Oil, Gold jump on Iran tensions

MUSCAT: While prices of crude oil rose significantly to reach a four-week high, gold jumped to almost seven-year peak on Monday. Major share markets also ran into turbulence following the geopolitical tensions prevailing in the Middle East. Currencies were also not spared from the impact. Oil prices added to their gains on fears that any conflict in the region could disrupt global supplies. Brent crude at one point traded above $70 a barrel for the first time since September, though it went on to trim some of its advances. According to Dubai Mercantile Exchange (DME), the value of Oman crude oil on Monday stood at $70.45 per barrel.
“The value of Oman crude oil on January 6, 2020 has been valued at $70.45 with a change of $1.83 per barrel,” the DME said in a statement.
Tensions escalated in the Middle East after the United States drone strike killed an Iran’s top commander in Iraq on Friday. In the global market, spot gold surged 1.2 per cent to reach $1,569.47 per ounce and reached its highest since April 2013. At jewellery shops across Oman, the prices of the precious metal touched RO 19.300 per gramme for 22 carats and RO 20 per gramme for 24 carats.
“The prices are expected to scale higher in view of the rise in the crude prices followed by the tensions prevailing in the region. This is in addition to the global uptrend,” said Najeeb K, Regional Head of Malabar Gold and Diamonds.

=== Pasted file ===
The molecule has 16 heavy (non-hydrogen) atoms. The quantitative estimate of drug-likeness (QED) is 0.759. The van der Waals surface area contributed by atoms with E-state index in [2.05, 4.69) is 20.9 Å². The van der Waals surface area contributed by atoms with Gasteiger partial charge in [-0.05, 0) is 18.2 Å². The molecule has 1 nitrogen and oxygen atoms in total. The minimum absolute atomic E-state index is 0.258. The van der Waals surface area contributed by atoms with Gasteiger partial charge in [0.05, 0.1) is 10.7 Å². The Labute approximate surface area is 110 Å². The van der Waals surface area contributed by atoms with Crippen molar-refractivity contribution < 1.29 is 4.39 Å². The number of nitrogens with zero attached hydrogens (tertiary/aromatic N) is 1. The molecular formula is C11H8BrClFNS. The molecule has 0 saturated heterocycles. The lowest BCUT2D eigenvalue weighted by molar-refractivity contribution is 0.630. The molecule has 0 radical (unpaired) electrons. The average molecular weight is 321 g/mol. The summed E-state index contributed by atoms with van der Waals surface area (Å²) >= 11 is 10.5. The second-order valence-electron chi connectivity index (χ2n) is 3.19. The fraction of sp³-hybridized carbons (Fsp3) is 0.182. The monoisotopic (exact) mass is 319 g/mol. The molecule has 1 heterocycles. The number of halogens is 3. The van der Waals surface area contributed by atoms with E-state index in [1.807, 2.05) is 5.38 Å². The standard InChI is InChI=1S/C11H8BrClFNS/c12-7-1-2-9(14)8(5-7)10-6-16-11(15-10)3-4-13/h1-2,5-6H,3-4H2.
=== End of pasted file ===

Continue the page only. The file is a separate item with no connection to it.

Share markets also erased the gains that the investors received in the beginning of the new year. European shares extended losses and were set for their worst day in a week, with the Pan-European STOXX 600 index down 1 per cent.
In the Muscat Securities Market, the trading was choppy as the general MSM 30 Index fell 1.02 per cent to close at 3,951.79 points on Monday compared to 3,992.88 points in trading on the previous day.
“Geopolitical events by their nature are unpredictable, but previous periods of increased tensions suggest that the impact on wider markets tends to be short-lived, with more lasting effects confined to local markets,” Mark Haefele, chief investment officer at UBS Global Wealth Management was quoted as saying by Reuters.
R Madhusoodanan, General Manager of Global Money Exchange, said growing geopolitical tensions could continue to keep the domestic unit under pressure. “While rising prices might benefit oil producing countries cut their fiscal deficit, if any, it will affect the balance of trade position in other countries,” he said. Any increase in the oil prices will lead to oil deficit, he added.